FORT IRWIN, Calif. (KKTV) Four thousand Fort Carson soldiers are deployed overseas. In the next month, a thousand of them get to come home. Thousands more are training right now at the Army's National Training Center at Fort Irwin in California.
The training center is like a dress rehearsal for what soldiers go through when they deploy. It's a chance to fight against an enemy and to work together day and night.
Loud explosions are something you hear often at Fort Irwin. Hot days, and miles and miles of desert sand, it's an unforgiving environment for Fort Carson soldiers — and for good reason.
"The whole philosophy behind this place is: experience it here, that you have the hardest day of your life here and you learn from those experiences, so that when you go do it for real, it should be a lot easier and our soldiers, we can bring them home safe and alive," said Maj. Scott Stephens, executive officer of the 1st Battalion of the 8th Infantry, of the 3rd Armored Brigade, 4th Infantry Division.
Stephens is no stranger to Fort Irwin; his most recent rotation is his 43rd.
"That doesn't mean that it makes it any easier when you come out here," he said. "It's physically exhausting, it's mentally exhausting, but at the other end of it, we come out better; we come out with an extremely high level of training and proficiency. Again, ready to go tackle any problem that our nation needs us to do."
11 News' Katie Pelton embedded with the 3rd Armored Brigade Combat Team, 4th Infantry Division. They battle against soldiers who work at the NTC all the time, to play the enemy.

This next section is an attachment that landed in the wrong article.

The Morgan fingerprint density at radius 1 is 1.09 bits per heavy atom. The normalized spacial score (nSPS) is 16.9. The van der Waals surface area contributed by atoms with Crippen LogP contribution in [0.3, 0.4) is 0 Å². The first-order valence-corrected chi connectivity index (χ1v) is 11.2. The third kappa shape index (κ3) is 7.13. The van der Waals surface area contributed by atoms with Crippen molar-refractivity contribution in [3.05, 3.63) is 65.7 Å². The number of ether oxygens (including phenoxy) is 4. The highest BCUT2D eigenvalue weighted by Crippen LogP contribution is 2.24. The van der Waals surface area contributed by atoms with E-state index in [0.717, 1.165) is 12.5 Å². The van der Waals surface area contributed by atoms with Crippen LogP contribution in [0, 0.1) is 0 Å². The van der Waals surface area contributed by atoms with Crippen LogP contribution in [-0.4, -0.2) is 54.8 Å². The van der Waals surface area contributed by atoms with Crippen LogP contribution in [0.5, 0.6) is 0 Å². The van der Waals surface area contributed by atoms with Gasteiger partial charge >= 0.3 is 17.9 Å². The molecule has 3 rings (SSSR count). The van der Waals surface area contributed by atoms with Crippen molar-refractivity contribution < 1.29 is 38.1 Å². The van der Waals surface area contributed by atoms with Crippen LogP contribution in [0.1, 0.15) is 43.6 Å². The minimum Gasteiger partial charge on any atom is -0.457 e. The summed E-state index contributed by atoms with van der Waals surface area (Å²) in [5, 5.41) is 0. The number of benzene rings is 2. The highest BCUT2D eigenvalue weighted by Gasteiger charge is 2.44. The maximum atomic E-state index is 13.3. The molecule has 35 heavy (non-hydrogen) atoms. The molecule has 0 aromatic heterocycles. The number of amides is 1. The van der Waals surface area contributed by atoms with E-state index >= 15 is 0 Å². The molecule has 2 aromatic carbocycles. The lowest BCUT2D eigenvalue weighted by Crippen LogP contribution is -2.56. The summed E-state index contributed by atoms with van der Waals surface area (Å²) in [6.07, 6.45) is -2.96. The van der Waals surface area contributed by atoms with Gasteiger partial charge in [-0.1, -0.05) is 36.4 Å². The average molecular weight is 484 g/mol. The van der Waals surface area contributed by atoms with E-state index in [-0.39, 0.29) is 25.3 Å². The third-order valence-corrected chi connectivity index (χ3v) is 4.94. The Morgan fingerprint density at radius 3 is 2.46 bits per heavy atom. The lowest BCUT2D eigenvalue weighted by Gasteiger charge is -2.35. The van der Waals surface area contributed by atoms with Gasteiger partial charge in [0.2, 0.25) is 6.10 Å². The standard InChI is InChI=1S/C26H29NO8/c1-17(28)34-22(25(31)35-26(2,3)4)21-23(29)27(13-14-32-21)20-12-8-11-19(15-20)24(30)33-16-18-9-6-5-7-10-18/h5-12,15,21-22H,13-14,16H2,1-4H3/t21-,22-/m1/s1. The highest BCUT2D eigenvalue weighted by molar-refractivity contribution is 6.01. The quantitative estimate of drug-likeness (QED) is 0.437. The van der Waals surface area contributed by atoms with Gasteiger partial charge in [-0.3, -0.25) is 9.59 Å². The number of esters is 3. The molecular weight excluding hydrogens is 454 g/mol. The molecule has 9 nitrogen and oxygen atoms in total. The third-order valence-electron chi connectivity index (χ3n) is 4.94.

"It's about the closest thing we can get to a deployment without, you know, going to Iraq or Afghanistan," said 2nd Lt. Elizabeth McCracken.
Mass casualty scenarios give medics a chance to practice. Small towns are set up to mimic what they would see overseas, complete with role players.
"It is much better that we come here, challenge ourselves in this environment, ensure that we stress every operational procedure that we do, so that when the time comes that we conduct these operations overseas, that is not the time for us to learn these incredibly important lessons," said Lt. Col. Jason Sabat, battalion commander for 1st Battalion, 8th Infantry Regiment.
Leaders say when soldiers train at Fort Carson, they can see the mountains and known they get to go home later. But at the National Training Center, it's a different world. It's the closest thing they can get to what a deployment is really like.
The training lasts typically about two weeks and it's supposed to be what 45 days in a combat zone might be like.
This is the first in a series of reports about life at Fort Irwin for Fort Carson soldiers.